independent

Tuesday 20 November 2018

Dogs kept in 'absolute filth'

Closure order served as suspected puppy farm found at kennels

Margaret Roddy

A closure order has been served on a suspected puppy farm in mid-Louth after dogs and pups were found in conditions which have been described as 'completely inadequate'.

This is the first time such action has been taken in the county and gardai are preparing a file for the Director of Public Prosecutions.

A total of 36 dogs including two litters of puppies were found during the garda led investigation on Monday October 22.

Louth County Council veterinary inspector Garrett Shine said that the conditions in which the dogs were being kept were 'completely inadequate'.

'It was unacceptable and fell far below the standard required,' he said.

'The kennel was also unregistered which was why the closure order was served,' he said, explaining that all kennels with more than six breeding bitches must be registered.

Fiona Squibb of Louth SPCA, who visited the premises to inspect them from a welfare perspective, described the conditions of the kennels as 'horrendous' with the dogs and puppies in 'absolute filth'.

The majority of dogs found on the premises were Alsatians, while there was also a French Bulldog, a Labrador and a Cockerpoo.

When the dogs were taken to Louth Pound, they were scanned for microchips and it emerged that a number of them had been sent to the kennels by their owners who were under the impression that it was a dog training and boarding facility.

As the process of reuniting the dogs with their owners continued, 15 dogs remained in the care of Louth Pound last Friday, the majority of them being breeding bitches and two litters of puppies.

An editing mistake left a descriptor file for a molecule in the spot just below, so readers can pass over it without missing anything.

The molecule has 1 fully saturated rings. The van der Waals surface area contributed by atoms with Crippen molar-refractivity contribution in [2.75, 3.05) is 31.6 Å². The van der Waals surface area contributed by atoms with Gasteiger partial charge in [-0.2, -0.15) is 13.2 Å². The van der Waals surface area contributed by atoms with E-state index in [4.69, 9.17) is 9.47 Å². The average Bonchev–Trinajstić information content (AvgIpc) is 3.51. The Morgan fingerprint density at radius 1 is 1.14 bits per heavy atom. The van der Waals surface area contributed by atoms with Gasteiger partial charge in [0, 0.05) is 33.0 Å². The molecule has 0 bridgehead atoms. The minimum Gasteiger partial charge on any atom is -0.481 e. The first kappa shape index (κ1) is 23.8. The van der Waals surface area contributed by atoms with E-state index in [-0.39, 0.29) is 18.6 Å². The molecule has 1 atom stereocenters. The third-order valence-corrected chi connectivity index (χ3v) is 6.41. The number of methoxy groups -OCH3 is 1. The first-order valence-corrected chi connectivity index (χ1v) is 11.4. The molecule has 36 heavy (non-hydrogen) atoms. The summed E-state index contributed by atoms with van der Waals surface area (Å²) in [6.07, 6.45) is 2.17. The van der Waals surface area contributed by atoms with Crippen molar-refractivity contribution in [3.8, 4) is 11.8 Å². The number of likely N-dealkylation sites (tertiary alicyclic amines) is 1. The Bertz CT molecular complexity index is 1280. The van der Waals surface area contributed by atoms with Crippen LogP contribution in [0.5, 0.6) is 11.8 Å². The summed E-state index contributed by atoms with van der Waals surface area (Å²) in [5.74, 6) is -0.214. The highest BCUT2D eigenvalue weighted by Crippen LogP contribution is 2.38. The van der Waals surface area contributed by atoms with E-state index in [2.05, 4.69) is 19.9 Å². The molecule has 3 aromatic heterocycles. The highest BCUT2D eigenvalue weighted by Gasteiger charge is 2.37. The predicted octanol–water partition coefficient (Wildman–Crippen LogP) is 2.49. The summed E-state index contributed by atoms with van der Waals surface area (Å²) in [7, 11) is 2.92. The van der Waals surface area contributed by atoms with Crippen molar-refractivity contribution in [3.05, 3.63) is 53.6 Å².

Fiona said that most likely the puppies were destined to be sold on-line.

While animal welfare charities are constantly warning people not to buy puppies on-line as it encourages illegal puppy farms, she said: 'No matter how many times we say it, people still do it.'

Meanwhile, Dundalk Dog Rescue which takes dogs from the Pound for rehoming, said on its Facebook page that they still had a high number of dogs in their care and were only able to take dogs on a case to case basis. Earlier in the month, they had posted that they were full to capacity and were unable to take any more dogs.

Last Friday they had 26 dogs are in kennels and 16 dogs are in foster and a few in long term foster.

However, they warned: 'The situation is still static - foster homes are still full and limited, direct re-homing is slow, dog transports to rescues are slowing up; and with the winter months and incoming Christmas period, there doesn't appear to be any solution coming any time soon.

Drogheda Independent

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